Diabetes | The Olive Oil Source


According to the American Diabetes Association (ADA), the type of fat you eat is more important than your total fat consumption. They recommend eating less saturated fats which are unhealthy. Saturated fats raise blood cholesterol levels. High blood cholesterol is a risk factor for heart disease and people with diabetes are at high risk for heart disease.

ADA recommends replacing saturated fats by unsaturated fats. One of the ways to do this is to use olive oil instead of butter, margarine, or shortening when cooking. Keep in mind that all oils are high in calories and watch your consumption!

An added advantage is that olive oil is also linked to lower triglyceride levels and may help to offset a propensity for high triglyceride levels that many diabetics suffer from, which puts them at risk for heart disease.

There has also been published research reported by ADA in Diabetes Care that indicates olive oil may be beneficial to reducing belly fat and insulin sensitivity. In sum, when researchers fed Type 2 diabetic patients different diets - a high carbohydrate diet, or a diet rich in either saturated fat or olive oil (Mediterranean diet) - the high carb diet increased abdominal fat compared to the fat-rich diets. Of the three diets, the diet rich in olive oil did best, preventing not only belly fat accumulation, but insulin resistance and a drop in adiponectin. Adiponectin, a hormone produced and secreted by fat cells (adipocytes), regulates sugar and fat metabolism, improves insulin sensitivity, and has anti-inflammatory effects on the cells lining the blood vessel walls.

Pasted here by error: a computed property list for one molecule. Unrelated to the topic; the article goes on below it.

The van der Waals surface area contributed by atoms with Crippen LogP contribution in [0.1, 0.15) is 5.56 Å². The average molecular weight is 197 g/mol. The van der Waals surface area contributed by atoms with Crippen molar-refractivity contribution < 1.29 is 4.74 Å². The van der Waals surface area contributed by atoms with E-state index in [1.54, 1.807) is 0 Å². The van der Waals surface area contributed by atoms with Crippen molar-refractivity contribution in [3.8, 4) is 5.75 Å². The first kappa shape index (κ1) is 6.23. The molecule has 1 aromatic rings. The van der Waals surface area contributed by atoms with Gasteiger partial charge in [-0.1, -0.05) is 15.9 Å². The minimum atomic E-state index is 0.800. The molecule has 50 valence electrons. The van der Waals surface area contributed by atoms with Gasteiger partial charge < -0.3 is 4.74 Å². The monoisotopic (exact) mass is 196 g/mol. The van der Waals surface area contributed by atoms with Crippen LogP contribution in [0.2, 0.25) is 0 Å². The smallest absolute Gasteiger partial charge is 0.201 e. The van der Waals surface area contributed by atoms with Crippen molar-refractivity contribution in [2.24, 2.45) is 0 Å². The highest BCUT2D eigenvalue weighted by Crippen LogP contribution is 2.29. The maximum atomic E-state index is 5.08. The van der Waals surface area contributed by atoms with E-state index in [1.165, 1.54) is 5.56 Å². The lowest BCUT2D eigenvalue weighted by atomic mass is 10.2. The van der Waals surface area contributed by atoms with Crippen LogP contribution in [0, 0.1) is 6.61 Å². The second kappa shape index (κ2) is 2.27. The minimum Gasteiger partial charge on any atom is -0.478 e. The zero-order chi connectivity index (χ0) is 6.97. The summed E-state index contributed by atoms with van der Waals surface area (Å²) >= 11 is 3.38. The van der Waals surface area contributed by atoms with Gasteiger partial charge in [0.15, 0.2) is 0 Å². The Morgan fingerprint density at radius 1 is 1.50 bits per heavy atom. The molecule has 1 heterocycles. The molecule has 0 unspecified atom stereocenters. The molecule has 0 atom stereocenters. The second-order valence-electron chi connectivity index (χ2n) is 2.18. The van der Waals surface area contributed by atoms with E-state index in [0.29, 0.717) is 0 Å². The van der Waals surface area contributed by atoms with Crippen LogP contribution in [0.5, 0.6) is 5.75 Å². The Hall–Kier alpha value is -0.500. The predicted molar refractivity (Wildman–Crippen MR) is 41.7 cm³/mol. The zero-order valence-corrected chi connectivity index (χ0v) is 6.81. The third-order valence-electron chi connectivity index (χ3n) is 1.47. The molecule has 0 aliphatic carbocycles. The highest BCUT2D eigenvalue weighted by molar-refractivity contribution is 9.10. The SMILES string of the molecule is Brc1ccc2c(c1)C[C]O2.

Fat and Diabetes, Amercian Diabetes Association

The full text of this research on belly fat and insuline sensitivity can be found at Diabetes Care, American Diabetes Association

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